Basketball: Bullets over the court

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The revelation that one of the NBA's star players brought guns into his team's changing room has exposed the uncomfortable links between the sport and gang culture

"First in peace, first in war, and last in the American League." That old joke has long summed up the habitual indifference to the capital's habitually inept sports teams. Not any more. For once a Washington team, and one Washington player in particular, are among the hottest talking points in the US. Not however on account of any newly discovered athletic prowess – but because on Christmas Eve, Gilbert Arenas brought a bunch of guns into the changing room at the Verizon Centre, the indoor sports arena that has rejuvenated a swathe of decaying DC downtown.

Arenas is the best player of the Washington Wizards, indeed one of the best players in the National Basketball Association, a three-time All-Star in the midst of a six year $111m contract that earns him approximately $150,000 (£93,000) per game. Now all that, and more, is at risk. Arenas has been indefinitely suspended by the NBA. He is under criminal investigation by city and federal authorities. Like pictures of Trotsky in the former Soviet Union, his image has been banished; a giant banner of him outside the Verizon Centre was taken down one night, leaving a gaping void.

What the player describes as a harmless piece of fun has re-ignited a national debate on sport and the macho culture that underpins it, and turned the spotlight on the anguished history of guns, murder and Washington DC. Making matters worse, another player who was said to be in a dispute over gambling debts with Arenas also brought a gun into the locker room that evening.

Naturally, late night TV has had a field day. On CBS, David Letterman produced his own list of reasons for Arenas' behaviour, among them "Team recently signed an exclusive endorsement deal with Smith and Wesson," and "Sick of Tiger getting all the attention". The sort of attention, in short, that a city always sensitive to its image needs like a hole in the head.

Popular among other players, Arenas has long had the reputation of an oddball, fond of pranks like filling a teammate's bath tub with coffee. One of them, Baron Davis, told USA Today that the angry public reaction was "a total misunderstanding of who he is inside". But sympathy on that score evaporated when courtside photos in the game after the affair became public showed a grinning Arenas pointing his finger like a gun at his colleagues. How stupid can you get?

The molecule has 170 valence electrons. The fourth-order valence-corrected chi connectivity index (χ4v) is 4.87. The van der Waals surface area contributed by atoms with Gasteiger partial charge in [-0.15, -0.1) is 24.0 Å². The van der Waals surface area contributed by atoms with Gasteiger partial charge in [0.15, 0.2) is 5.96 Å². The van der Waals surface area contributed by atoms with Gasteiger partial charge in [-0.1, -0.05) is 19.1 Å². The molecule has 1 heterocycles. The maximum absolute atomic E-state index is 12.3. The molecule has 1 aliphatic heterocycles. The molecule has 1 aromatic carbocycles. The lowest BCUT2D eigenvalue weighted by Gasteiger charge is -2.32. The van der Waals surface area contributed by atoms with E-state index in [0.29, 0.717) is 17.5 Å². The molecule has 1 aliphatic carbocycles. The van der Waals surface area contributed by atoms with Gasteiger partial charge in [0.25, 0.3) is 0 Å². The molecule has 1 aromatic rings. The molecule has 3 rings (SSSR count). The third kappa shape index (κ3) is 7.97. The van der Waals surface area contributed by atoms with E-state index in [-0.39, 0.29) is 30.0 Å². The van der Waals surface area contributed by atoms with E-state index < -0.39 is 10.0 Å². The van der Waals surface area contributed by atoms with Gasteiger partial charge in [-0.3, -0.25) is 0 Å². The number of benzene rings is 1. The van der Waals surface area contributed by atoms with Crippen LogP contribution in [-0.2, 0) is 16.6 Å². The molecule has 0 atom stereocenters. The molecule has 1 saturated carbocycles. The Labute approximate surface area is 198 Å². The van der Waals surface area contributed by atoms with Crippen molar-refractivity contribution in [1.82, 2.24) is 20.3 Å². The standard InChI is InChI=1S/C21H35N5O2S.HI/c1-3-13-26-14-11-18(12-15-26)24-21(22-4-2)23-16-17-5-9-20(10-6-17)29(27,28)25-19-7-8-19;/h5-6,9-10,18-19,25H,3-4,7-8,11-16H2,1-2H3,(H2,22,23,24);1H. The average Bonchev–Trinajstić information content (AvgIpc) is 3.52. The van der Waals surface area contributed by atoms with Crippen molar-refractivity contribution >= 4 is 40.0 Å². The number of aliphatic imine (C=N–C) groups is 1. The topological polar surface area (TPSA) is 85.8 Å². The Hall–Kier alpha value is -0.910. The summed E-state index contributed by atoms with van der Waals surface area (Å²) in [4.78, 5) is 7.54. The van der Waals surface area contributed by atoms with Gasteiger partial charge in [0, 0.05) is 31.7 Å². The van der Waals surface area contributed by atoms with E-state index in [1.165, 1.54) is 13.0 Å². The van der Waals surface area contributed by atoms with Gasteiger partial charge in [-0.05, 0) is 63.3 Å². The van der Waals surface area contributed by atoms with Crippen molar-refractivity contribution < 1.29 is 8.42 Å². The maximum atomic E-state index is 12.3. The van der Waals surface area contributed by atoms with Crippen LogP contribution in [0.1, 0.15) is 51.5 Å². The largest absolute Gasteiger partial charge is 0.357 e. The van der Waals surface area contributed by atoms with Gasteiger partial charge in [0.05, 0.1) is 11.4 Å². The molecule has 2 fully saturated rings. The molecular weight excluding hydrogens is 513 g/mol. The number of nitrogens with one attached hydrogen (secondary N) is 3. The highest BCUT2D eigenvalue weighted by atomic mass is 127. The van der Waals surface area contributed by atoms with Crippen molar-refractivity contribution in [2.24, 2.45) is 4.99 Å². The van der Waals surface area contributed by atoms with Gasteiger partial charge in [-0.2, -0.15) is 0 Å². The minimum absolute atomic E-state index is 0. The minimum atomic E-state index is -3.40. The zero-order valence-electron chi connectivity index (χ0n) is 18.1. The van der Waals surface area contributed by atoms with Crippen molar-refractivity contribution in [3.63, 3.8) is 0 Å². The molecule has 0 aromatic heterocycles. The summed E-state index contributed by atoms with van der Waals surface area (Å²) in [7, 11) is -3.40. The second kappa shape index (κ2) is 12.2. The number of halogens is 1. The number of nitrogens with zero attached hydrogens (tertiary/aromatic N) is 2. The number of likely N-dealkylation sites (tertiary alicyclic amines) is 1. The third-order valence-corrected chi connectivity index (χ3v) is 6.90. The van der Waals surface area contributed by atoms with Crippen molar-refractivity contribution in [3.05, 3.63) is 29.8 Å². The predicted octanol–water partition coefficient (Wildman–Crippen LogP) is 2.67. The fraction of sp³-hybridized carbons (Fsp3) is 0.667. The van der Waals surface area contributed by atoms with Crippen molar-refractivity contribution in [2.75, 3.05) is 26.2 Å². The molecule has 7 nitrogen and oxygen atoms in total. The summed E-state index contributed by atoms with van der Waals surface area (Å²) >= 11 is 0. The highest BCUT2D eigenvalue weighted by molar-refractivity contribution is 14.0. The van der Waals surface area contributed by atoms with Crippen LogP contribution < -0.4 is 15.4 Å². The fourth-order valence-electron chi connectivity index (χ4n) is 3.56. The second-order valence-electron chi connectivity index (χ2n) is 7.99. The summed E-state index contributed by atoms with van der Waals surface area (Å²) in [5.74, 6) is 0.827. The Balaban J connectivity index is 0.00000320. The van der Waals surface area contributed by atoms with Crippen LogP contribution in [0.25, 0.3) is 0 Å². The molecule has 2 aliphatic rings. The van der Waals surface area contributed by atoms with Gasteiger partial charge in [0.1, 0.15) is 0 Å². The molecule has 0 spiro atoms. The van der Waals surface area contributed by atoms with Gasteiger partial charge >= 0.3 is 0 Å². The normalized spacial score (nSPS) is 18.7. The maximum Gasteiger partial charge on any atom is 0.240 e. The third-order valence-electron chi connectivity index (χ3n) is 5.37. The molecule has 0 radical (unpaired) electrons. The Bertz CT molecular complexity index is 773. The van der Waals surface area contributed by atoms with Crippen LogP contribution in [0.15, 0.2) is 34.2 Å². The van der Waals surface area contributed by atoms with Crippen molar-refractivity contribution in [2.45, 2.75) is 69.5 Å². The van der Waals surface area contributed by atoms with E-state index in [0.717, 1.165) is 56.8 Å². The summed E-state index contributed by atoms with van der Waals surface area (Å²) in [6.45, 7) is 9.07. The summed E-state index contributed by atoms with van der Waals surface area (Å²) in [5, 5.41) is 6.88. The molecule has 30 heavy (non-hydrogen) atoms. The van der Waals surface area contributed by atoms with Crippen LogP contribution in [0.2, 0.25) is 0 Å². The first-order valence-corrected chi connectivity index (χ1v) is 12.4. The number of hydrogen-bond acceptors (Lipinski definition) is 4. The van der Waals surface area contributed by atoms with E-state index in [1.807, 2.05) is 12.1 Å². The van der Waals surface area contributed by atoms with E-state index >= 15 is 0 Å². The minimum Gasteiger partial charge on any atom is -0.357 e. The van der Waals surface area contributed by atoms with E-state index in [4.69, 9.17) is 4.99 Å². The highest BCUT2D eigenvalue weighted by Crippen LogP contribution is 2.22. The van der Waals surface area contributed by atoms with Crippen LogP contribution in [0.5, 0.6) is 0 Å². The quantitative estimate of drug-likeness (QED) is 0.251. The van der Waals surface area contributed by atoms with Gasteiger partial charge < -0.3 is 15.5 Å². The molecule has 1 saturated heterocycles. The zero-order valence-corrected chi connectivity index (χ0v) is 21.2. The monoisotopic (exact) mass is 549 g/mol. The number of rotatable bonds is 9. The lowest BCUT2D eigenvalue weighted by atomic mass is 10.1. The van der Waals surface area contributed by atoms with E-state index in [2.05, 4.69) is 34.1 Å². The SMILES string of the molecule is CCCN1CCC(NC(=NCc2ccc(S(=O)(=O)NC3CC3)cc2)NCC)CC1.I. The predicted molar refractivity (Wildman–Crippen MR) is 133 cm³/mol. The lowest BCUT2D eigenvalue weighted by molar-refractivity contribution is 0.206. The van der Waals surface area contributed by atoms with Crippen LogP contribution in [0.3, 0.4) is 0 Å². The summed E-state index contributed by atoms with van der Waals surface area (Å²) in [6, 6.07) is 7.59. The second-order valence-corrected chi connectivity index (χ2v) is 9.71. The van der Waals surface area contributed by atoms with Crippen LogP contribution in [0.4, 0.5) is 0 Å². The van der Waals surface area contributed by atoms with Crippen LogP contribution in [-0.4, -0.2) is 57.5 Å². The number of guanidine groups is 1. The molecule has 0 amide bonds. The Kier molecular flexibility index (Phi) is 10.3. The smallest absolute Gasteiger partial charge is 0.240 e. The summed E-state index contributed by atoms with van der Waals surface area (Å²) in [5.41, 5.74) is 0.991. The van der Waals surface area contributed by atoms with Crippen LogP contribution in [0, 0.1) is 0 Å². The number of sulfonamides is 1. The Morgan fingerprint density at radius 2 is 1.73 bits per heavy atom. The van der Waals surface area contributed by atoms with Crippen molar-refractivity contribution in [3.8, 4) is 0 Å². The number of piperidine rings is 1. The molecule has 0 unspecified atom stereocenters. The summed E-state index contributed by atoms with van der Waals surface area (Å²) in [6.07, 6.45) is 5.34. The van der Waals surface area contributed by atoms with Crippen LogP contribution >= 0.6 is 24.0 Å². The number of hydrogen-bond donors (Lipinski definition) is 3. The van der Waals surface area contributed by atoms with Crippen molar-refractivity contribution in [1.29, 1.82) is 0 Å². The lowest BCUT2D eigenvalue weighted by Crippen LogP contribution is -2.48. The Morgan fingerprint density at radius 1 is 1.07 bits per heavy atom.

Yesterday, as it so happened, figures were announced showing that Washington's homicide rate dropped by 25 per cent in 2009 to the lowest level since the mid-1960s. But memories are still raw of the bad old days of 1991, when 479 people were killed in a city of barely 600,000 people, and the capital of the free world became the murder capital of the USA, thanks to the gang wars raging on its streets.

As a result, Washington introduced some of the toughest gun laws in the US, including a ban on handgun ownership that was only reversed last year when the Supreme Court ruled that it violated the second amendment of the constitution enshrining the citizen's right to bear arms.

The rampant crime also led to a change in the name of the local basketball team, until 1997 known as the Washington Bullets. But Abe Pollin, the owner, understandably felt that enough real bullets were flying with deadly effect without seeming to glorify the mayhem in a local sports franchise. The last straw came in 1995, when a religious fanatic shot dead Pollin's friend Yitzhak Rabin, the Israeli prime minister. And so the Bullets became the Wizards.

But now, thanks to Arenas' latest prank, the Bullets are back, in spirit if not flesh. The guns he took to the Verizon Centre were apparently empty. Not so however the weapon brought by Javaris Crittenton, another Wizard, according to the Washington Post; that one was loaded.

Arenas insists the whole thing was just another prank. But it has focussed attention on the undertows of crime and violence that haunt US sport, especially basketball and American football. The link is obvious; many NBA and NFL players come from poor inner city backgrounds, where guns are part of the culture; some of these players become very rich, very quickly. Not surprisingly, they may feel the need to protect themselves.

One NBA player is on record as saying that three-quarters of his colleagues own guns. True or not, unpleasant things have been happening in the last few years. A couple of NBA players were robbed at home at gunpoint in 2007. A Washington Redskins football player was shot dead at his Florida home; Plaxico Burress, a star of the New York Giants football team, is serving a two-year jail sentence after accidentally firing a gun he had brought to a New York nightclub in 2008. No wonder then that the Arenas affair has struck a raw nerve – and not only in Washington.

Armchair moralists voice outrage over overpaid sports stars who consider themselves above the law. For them, this is just another example of the hyper-macho culture that sets exactly the wrong example for the millions of kids who idolise Arenas and his ilk. For the black community, the affair has been a huge embarrassment. Why hadn't black leaders spoken out about the culture of violence in professional sport, asked Al Sharpton the civil rights leader and some-time presidential candidate. "It's almost as if we are saying, we don't expect anything better from our black athletes."





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